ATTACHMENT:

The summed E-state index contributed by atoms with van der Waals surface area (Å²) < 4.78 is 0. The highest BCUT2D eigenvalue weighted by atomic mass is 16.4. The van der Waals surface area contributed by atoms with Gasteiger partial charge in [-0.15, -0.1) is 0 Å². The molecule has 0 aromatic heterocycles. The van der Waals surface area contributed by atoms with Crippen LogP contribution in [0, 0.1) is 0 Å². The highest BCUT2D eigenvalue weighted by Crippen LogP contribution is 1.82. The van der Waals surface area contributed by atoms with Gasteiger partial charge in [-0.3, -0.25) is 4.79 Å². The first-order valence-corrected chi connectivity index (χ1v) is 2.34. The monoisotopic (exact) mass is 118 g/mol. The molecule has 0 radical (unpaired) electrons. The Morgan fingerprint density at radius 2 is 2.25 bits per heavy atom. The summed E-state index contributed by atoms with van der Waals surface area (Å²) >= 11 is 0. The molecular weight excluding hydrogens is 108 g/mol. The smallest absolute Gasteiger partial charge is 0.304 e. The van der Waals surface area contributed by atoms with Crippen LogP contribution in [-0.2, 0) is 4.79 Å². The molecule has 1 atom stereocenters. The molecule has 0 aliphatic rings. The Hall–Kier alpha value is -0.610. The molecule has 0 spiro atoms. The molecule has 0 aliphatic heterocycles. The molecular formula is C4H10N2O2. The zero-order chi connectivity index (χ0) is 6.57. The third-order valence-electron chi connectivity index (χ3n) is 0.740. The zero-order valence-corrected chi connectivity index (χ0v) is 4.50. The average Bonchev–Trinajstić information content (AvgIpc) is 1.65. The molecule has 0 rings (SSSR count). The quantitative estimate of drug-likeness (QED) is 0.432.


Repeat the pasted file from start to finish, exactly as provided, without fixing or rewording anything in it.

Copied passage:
The summed E-state index contributed by atoms with van der Waals surface area (Å²) < 4.78 is 0. The highest BCUT2D eigenvalue weighted by atomic mass is 16.4. The van der Waals surface area contributed by atoms with Gasteiger partial charge in [-0.15, -0.1) is 0 Å². The molecule has 0 aromatic heterocycles. The van der Waals surface area contributed by atoms with Crippen LogP contribution in [0, 0.1) is 0 Å². The highest BCUT2D eigenvalue weighted by Crippen LogP contribution is 1.82. The van der Waals surface area contributed by atoms with Gasteiger partial charge in [-0.3, -0.25) is 4.79 Å². The first-order valence-corrected chi connectivity index (χ1v) is 2.34. The monoisotopic (exact) mass is 118 g/mol. The molecule has 0 radical (unpaired) electrons. The Morgan fingerprint density at radius 2 is 2.25 bits per heavy atom. The summed E-state index contributed by atoms with van der Waals surface area (Å²) >= 11 is 0. The molecular weight excluding hydrogens is 108 g/mol. The smallest absolute Gasteiger partial charge is 0.304 e. The van der Waals surface area contributed by atoms with Crippen LogP contribution in [-0.2, 0) is 4.79 Å². The molecule has 1 atom stereocenters. The molecule has 0 aliphatic rings. The Hall–Kier alpha value is -0.610. The molecule has 0 spiro atoms. The molecule has 0 aliphatic heterocycles. The molecular formula is C4H10N2O2. The zero-order chi connectivity index (χ0) is 6.57. The third-order valence-electron chi connectivity index (χ3n) is 0.740. The zero-order valence-corrected chi connectivity index (χ0v) is 4.50. The average Bonchev–Trinajstić information content (AvgIpc) is 1.65. The molecule has 0 rings (SSSR count). The quantitative estimate of drug-likeness (QED) is 0.432.